Georgi (Gia) Dvali (born 1964) is a professor of physics, and a member of the Center for Cosmology and Particle Physics, at New York University. He received his Ph.D. in high energy physics and cosmology from Tbilisi State University, Georgia in 1992. Before joining the NYU faculty in 1998, he worked at two renowned international research centers: the Abdus Salam International Center for Theoretical Physics in Trieste, Italy, and earlier at the European Organization for Nuclear Research (CERN) in Geneva, Switzerland. His major research interests are large extra dimensions, quantum gravity, and the very early universe. [1]

Dvali is best known for the ADD model, which he proposed together with Nima Arkani-Hamed and Savas Dimopoulos in 1998. It is a scenario inspired by string theory to explain the relative weakness of gravity to other forces, in which the Standard Model fields are confined to a (3+1)-dimensional membrane but gravity can also propagate in additional transverse spatial dimensions that are compact but may be as large as one-tenth of a millimeter. In this framework quantum gravity, string theory, and black holes may be experimentally investigated at the Large Hadron Collider.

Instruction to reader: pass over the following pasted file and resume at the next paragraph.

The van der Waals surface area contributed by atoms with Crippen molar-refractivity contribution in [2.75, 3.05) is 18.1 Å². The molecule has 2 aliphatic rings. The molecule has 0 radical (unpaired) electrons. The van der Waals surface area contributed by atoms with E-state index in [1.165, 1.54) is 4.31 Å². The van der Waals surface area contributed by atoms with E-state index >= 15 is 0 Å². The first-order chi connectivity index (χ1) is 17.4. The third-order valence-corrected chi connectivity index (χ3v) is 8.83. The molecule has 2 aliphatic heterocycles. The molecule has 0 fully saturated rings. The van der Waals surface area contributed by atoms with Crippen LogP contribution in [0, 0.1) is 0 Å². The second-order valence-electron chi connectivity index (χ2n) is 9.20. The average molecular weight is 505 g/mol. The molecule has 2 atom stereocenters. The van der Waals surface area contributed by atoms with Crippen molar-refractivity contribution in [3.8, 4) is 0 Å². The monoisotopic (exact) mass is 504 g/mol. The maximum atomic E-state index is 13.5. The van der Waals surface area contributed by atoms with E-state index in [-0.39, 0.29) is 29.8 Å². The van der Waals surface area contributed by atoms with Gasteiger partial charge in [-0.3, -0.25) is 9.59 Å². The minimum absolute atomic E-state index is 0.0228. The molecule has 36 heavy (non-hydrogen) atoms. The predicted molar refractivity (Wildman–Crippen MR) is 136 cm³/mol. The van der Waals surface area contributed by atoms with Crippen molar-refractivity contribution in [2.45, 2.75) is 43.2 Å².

Dvali's work also includes the large-distance modification of gravity and its application to the cosmological constant problem. With Gregory Gabadadze and Massimo Porrati he co-pioneered and advanced this direction by proposing a generally covariant model of infrared modification of gravity (the so-called DGP model), and studying many novel and subtle features of this class of models.

Dvali received New York City's Mayor's Award for Excellence in Science and Technology in 2000. [2]


1. ^ Arts & Science

2. ^ Mayor's Award | The New York Academy of Sciences

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